Support 100 years of independent journalism.

  1. Politics
12 June 2011

More unsolicited advice for Ed Miliband

The Labour leader's style is under scrutiny.

By Jonathan Derbyshire

And so it goes on – the proffering of unsolicited advice to Ed Miliband. The papers are full of it this morning, as well more of the kind of outlandish speculation about high-level discontent in Labour at Miliband’s leadership I discussed yesterday.

The Sunday Times splashes with “Labour big beasts maul Ed Miliband” (£). Apparently, according to Isabel Oakeshott and Marie Woolf, “senior party figures say they were wrong to elect him and give him a year to prove himself”. Who are those “senior figures”? One of them is David Blunkett. But what he actually said doesn’t quite amount to a “mauling”: “We need to remember that Ed has only been opposition leader for eight months and it took David Cameron two years to establish himself in the public eye. However, the next year will prove vital in creating momentum and a sense of direction.”

I’m not sure Ed Miliband or his closest advisers would disagree with any of that. And I doubt, either, that they’ll be losing any sleep over the fact that Bill Kenwright (yes, that Bill Kenwright: theatrical impresario and chairman of Everton FC) thinks Miliband should “work on his leadership skills”.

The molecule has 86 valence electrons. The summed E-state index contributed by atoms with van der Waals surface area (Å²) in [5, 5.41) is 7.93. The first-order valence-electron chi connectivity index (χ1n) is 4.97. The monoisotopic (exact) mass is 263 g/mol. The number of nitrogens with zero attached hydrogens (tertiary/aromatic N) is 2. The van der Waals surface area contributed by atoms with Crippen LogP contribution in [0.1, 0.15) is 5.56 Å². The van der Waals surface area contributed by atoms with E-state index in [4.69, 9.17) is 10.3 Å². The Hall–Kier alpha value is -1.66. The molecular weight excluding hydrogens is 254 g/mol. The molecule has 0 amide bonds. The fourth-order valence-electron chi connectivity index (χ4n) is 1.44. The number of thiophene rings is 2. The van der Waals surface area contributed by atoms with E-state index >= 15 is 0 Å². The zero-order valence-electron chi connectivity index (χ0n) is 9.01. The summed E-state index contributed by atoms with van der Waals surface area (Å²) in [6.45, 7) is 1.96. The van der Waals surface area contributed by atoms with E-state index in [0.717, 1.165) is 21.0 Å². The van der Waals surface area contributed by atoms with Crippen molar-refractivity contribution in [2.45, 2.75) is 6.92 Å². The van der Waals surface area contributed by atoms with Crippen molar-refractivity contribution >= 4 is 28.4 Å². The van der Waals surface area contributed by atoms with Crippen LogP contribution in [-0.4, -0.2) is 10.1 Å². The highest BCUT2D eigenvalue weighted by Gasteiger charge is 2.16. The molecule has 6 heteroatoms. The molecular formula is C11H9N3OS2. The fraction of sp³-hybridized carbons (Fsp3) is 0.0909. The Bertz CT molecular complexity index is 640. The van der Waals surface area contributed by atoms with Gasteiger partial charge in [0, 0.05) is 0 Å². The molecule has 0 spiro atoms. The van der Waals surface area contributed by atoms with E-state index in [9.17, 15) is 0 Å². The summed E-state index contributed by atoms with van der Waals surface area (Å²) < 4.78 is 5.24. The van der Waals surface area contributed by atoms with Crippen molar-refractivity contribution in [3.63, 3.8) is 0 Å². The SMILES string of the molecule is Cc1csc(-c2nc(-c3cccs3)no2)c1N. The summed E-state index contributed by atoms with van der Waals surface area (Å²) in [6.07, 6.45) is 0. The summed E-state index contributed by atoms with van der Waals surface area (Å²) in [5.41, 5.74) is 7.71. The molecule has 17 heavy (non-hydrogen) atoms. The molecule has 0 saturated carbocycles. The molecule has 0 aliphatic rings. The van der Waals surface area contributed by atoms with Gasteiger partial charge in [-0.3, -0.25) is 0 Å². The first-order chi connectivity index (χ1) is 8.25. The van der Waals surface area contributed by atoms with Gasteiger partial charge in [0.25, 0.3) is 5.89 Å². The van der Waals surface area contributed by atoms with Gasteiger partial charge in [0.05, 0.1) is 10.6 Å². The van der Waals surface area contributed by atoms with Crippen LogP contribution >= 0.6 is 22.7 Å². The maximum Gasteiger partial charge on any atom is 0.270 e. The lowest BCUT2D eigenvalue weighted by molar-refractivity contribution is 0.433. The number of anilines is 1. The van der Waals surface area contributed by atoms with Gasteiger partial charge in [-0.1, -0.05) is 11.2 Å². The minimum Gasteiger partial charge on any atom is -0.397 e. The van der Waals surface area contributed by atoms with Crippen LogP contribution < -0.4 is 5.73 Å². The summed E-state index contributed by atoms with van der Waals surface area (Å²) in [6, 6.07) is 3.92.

Simon Walters in the Mail on Sunday tries to stoke the fires of fratricidal antagonism between the Miliband brothers in his report on Mehdi Hasan and James Macintyre’s biography of the Labour leader, which is serialised in that paper today. Walters says the book paints “a less-than-flattering portrait” of its subject. Knowing Mehdi and James as I do, I think I’ll reserve judgement until I’ve read the whole thing (it’s published a week tomorrow).

Sign up for The New Statesman’s newsletters Tick the boxes of the newsletters you would like to receive. Quick and essential guide to domestic and global politics from the New Statesman's politics team. The best of the New Statesman, delivered to your inbox every weekday morning. The New Statesman’s global affairs newsletter, every Monday and Friday. A handy, three-minute glance at the week ahead in companies, markets, regulation and investment, landing in your inbox every Monday morning. Our weekly culture newsletter – from books and art to pop culture and memes – sent every Friday. A weekly round-up of some of the best articles featured in the most recent issue of the New Statesman, sent each Saturday. A weekly dig into the New Statesman’s archive of over 100 years of stellar and influential journalism, sent each Wednesday. Sign up to receive information regarding NS events, subscription offers & product updates.
I consent to New Statesman Media Group collecting my details provided via this form in accordance with the Privacy Policy

By far the most interesting and substantial discussion of Miliband’s leadership comes in the Observer, which has asked a number of left-of-centre intellectuals and policy experts to give their verdict on Ed. Paul Hackett, director of the Smith Institute, speaks for most of those of invited to pass judgement when asked for his view of Miliband’s leadership so far:

[It’s] still too early to judge. He’s struggling to project himself as a strong leader and has yet to connect effectively with the “squeezed middle”. However, he has made a clear break with New Labour and opened up space for a wide-ranging policy rethink.

Unfortunately, that sort of temperate, measured analysis is not the stuff of which front-page headlines are made.